US-made MaxxPro armored vehicle proves it can resist explosive blasts, a Ukraine war video appears to show

  • Video appears to show a MaxxPro armored vehicle resisting Russian attacks in Ukraine.

  • The MaxxPro is part of the US Mine Resistant Ambush Protected program.

  • The US supplied 200 MaxxPros to Ukraine last year.

A Ukraine battlefield video appears to show a US-made MaxxPro armored vehicle resisting a series of direct Russian blasts.

Despite experiencing at least three powerful explosions, the MaxxPro can be seen successfully weaving its way along a dirt track. The episode occurred in Chasiv Yar area in Ukraine's Donetsk Oblast, reports said, where fighting between Russia and Ukraine has been intense in recent months.

Rob Lee, a senior fellow at the Foreign Policy Research Institute, said on X that the robust MaxxPro was being attacked with mortar and drone strikes.

Business Insider could not independently verify where or when the footage was taken.

The MaxxPro, designed by Navistar Defense and the Israeli company Plasan Sasa, is part of the US Military's Mine Resistant Ambush Protected (MRAP) program.

Ex-Design Director for Plasan Nir Kahn wrote on X, alongside the footage of the vehicle under fire, "I'm very proud of my involvement in the design of the Navistar MaxxPro MRAP. It's saved thousands of lives, now in Ukraine too."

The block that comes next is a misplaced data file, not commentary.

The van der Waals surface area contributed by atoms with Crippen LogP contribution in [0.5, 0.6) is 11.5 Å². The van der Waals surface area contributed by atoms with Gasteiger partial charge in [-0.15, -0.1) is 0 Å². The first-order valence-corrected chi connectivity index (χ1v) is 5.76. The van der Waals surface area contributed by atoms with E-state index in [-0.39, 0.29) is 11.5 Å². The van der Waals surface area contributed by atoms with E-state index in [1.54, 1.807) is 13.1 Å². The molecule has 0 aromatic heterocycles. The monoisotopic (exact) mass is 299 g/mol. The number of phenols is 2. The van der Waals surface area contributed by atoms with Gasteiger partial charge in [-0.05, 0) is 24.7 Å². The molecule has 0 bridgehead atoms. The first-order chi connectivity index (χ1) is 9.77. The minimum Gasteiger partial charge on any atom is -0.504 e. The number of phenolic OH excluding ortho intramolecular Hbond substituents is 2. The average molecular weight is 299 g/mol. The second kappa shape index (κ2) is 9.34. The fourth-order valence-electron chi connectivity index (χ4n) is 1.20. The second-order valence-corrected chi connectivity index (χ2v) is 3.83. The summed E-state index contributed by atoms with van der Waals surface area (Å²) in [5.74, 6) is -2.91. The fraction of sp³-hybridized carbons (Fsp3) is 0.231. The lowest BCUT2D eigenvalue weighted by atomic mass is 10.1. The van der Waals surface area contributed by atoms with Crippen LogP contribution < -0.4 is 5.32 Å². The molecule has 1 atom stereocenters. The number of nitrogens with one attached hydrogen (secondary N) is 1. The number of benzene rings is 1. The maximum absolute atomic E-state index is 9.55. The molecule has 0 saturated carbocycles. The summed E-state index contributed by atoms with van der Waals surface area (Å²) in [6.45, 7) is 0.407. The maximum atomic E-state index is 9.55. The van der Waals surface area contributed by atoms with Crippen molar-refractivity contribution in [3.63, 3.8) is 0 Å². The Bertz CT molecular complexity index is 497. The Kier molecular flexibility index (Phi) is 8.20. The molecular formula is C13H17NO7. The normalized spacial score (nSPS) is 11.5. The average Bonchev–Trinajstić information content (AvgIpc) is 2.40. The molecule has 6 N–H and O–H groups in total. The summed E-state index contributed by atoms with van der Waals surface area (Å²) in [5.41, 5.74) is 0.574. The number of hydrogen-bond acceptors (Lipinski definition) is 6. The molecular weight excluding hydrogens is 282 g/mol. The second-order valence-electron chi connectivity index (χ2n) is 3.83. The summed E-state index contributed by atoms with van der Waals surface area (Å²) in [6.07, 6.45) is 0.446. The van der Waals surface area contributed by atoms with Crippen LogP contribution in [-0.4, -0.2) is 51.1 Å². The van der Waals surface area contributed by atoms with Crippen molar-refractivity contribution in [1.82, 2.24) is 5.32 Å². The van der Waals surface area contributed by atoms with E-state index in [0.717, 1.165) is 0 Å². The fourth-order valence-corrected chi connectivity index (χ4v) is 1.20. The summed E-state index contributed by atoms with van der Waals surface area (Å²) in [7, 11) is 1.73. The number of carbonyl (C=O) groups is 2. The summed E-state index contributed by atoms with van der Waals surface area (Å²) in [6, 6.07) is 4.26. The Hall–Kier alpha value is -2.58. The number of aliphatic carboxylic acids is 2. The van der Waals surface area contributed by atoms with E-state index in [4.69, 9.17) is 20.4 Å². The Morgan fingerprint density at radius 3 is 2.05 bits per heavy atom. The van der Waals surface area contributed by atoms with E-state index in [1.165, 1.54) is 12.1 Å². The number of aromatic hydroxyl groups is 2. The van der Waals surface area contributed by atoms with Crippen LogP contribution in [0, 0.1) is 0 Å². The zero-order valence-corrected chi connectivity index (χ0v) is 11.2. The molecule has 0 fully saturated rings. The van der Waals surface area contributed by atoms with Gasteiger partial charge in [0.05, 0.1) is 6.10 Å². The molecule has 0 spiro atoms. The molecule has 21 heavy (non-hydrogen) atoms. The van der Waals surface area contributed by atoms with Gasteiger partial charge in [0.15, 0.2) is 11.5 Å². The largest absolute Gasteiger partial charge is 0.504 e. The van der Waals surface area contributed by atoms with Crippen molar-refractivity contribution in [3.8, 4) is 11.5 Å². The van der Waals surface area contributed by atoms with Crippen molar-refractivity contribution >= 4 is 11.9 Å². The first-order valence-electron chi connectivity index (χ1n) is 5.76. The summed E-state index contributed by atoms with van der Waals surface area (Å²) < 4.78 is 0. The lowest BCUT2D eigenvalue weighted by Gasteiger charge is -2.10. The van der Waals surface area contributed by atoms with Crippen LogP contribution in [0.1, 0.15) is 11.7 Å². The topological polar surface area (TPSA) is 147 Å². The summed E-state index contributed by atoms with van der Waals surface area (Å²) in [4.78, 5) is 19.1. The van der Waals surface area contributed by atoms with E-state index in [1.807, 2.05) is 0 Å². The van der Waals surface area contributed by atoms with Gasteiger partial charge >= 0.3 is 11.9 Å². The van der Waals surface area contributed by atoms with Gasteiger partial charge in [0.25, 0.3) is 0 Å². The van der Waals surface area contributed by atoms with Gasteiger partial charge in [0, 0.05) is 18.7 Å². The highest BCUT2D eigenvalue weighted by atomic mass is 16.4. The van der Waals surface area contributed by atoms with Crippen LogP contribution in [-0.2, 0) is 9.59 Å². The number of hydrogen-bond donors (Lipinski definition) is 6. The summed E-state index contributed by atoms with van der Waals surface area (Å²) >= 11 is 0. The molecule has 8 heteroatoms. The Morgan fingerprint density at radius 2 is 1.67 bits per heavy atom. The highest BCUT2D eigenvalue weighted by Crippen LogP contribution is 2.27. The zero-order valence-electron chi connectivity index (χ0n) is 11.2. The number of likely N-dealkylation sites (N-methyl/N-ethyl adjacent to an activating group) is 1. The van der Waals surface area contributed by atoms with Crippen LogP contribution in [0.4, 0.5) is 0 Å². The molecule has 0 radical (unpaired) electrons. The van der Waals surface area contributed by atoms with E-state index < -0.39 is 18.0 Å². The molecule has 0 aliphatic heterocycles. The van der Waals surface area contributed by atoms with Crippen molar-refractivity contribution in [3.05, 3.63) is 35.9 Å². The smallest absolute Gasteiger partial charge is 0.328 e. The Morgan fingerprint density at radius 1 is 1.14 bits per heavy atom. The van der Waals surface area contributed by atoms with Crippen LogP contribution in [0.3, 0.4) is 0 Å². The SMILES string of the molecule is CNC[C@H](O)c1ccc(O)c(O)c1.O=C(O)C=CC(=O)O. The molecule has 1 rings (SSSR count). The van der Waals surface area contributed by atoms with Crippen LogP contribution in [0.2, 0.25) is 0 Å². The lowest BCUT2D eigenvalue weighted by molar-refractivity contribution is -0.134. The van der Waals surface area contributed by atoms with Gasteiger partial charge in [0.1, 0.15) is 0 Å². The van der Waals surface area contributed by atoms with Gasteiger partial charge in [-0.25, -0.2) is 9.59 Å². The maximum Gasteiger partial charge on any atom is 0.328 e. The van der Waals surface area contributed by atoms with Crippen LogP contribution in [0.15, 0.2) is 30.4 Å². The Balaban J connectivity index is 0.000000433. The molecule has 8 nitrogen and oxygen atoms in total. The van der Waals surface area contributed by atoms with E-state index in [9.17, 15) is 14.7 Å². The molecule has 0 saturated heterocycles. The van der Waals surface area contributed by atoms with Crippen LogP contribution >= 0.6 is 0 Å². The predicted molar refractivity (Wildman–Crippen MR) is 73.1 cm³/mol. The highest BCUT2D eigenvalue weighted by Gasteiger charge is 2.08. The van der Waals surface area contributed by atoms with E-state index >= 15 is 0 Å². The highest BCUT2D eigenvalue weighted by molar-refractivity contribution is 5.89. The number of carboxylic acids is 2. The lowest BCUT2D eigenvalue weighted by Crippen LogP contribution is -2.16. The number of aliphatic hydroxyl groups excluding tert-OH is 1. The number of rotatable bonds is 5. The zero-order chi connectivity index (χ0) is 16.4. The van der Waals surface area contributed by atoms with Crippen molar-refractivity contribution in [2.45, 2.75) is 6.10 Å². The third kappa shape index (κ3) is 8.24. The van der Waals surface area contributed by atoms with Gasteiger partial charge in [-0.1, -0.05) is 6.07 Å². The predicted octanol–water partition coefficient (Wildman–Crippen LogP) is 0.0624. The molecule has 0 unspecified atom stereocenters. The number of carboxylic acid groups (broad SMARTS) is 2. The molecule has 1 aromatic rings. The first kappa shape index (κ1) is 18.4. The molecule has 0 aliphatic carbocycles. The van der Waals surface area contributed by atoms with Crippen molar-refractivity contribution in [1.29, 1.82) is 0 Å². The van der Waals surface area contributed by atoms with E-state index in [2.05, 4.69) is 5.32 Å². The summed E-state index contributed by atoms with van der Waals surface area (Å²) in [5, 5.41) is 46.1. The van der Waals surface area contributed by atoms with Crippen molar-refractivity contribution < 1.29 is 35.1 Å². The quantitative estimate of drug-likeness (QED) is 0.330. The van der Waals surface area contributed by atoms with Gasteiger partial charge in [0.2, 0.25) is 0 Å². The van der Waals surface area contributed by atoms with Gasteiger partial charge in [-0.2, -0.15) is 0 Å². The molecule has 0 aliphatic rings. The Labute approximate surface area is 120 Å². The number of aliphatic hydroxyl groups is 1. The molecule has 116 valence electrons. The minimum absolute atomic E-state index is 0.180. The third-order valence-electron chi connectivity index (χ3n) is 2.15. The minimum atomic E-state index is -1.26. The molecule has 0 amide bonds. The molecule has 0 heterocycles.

The MaxxPro was built to help protect soldiers in Iraq from improvised explosive devices, according to Navistar Defense's website.

It has a "V-shaped" hull that deflects blasts away from the crew and is designed "to withstand ballistic arms fire, mine blasts, IEDs, and other emerging threats."

The vehicle has a seating capacity for 12 personnel. Its single turret houses a 7.62 or 12.7 mm machine gun and space for one gunner, Navistar says.

Maxxpro mine-resistant ambush-protected vehicle heads out on patrol at Camp Phoenix, Afghanistan, July 28, 2009.
MaxxPro mine-resistant ambush-protected vehicle heads out on patrol at Camp Phoenix, Afghanistan, July 28, 2009.US Department of Defense

Last year, the US announced that it would send 200 vehicles to Ukraine as part of a military aid package. The vehicles have since proved crucial to Ukraine's war effort.

In June last year, soldiers from Ukraine's 68th Jaeger Brigade became stranded as they tried to advance in the village of Blahodatne in Ukraine's southern Kherson region.

While some were killed as they attempted to flee, others managed to escape in a MaxxPro despite facing heavy artillery fire.

"The MaxxPros are like a red rag to the Russians. They target it with everything they have," Stepan, a Ukrainian fighter, told The Times. "But they are almost indestructible."

One of the vehicles was hit by shelling and another by mortars, but "everyone inside survived. They truly saved our soldiers' lives," Stepan said.

Dutch open-source intelligence website Oryx puts visually confirmed Ukrainian M1224 MaxxPro losses at 90.

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